What is more important to you, the mood,/story behind your images or the technical perfection?
Everything is important to me, as long as I reach the desired result. I am extremely critical when it comes to my photos. Every image hides a story, and if it isn’t so, this photo won’t be shown to anyone until it leaves my “To Finish” folder. I open it each week, as a new idea comes to my mind, something that I considered inappropriate the week before.

Following images are part of the album 'TEN RUPEES FOR INDIA'

 


“Camel boy”

 


“Old Rajasthani man”

 
What generally is your relationship to your subject matter beyond being an observer?
Do you prepare carefully the locations where you are intending to photograph?
This is the hardest part of getting ready for a trip. There are so many interesting places, I would love to visit places filled with people that we could never see anywhere else in the world. Places that hold a long history, people that hang on to rituals and traditions, that we’ve seen only on television. I can give an example... In 2018, when I decided to visit Ethiopia, my research began 3-4 months before my departure. I looked at tons of photos of photographers who went there and tried to build an idea of what it is going to be like.
A month and a half later, my third photo album "ETHIOPIAN TRIBES EXPEDITION 2018" was released.

What gear do you use (camera, lenses, bag)?
My favourite cameras are Canon EOS 6D Mark II and Leica DIGILUX 3. They are always on the road with me, kept safe in my photographer’s backpack with the highest protection, possible. I use the standard Canon 24-70 mm lens, which is perfect for street portraits, as well as Canon EF 70-200mm, Canon EF 85mm f/1.8 USM for portraits.

This is one more image part of the album 'TEN RUPEES FOR INDIA'


“Old Rajasthan man IAAP”


What software do you use to process your images?
When processing a photo, I normally use Adobe Photoshop CS6, Licensed :Imagenomic professional plugin,PictureCode-Photo Ninja plugin,Topaz Adjust plugin.

Can you tell us something more about your work flow?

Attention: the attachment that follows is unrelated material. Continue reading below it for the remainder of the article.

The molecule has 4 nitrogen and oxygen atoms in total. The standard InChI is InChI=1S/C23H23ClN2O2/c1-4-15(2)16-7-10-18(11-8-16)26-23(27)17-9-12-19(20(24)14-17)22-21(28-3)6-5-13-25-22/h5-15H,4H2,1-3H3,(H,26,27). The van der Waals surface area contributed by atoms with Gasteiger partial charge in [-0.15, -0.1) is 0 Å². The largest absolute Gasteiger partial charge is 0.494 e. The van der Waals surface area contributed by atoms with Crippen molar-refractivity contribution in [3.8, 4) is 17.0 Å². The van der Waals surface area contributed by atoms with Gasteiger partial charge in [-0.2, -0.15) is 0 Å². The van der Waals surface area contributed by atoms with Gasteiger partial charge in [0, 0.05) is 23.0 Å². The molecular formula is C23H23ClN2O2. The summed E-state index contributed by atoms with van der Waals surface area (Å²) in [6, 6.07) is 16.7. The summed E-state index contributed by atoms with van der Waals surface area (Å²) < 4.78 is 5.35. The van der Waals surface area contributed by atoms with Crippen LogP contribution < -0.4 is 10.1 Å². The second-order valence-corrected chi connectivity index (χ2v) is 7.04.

What I normally do, when processing a photo, is to remove the irrelevant and distracting objects, from my main accent. After entering a light contrast, in order to highlight certain elements, I apply textures, that I have composed myself. When photographing someone on the street, I always make at least two more shots, without my object, in order to capture the light , with a similar camera adjustment as the main shot. I normally use these extra shots to produce my own textures. Layers in Photoshop are similar to semitransparent sheets, and I use many of them, plus my texture. Every layer holds one texture, which is independent from the images in the other layers. Put one on top of the other, and looked upon as a whole, they express the desired effect. This way I have the opportunity to paint, add or subtract pictorial elements on one layer , without affecting the main image, or the images in the other layers. Each texture, each layer, can be fully or partially filled or transparent. At the end, while adding a B&W filter, sometimes you can obtain unbelievable results.

 


“Tribal girl "


What is your most important advice to a beginner in Documentary Photography and how do you get started?
I am not sure if  I can give advise  to people just starting their photographic journey. I just can say, in my humble opinion, that everyone has to leave his comfort zone and sacrifice time.  Keep on believing in yourself.  In my case, after years of sleepless nights and hard work, I started to feel fulfilled by work and success.

Who are your favourite photographers and more importantly, how has your appreciation of their work affected how you approach your own photography? 
I try to hold on to something Ansel Adams said „The are no rules to making good photos. Twelve for one year-that's a pretty good result!“ Looking back, from 2005 till today, I can say that  1X had a great impact on what I saw through my lens and what I expressed in my photos. I remember flying in the clouds, joyful, when curators published my first photo. Till this day I keep looking at photos at 1x.com, whenever I have the time.

Is there any specific photo taken by another photographer that has inspired you a lot and why?
Oh, these photographs are so many, that it is hard for me to be specific. Here, at 1x.com I can think of at least 50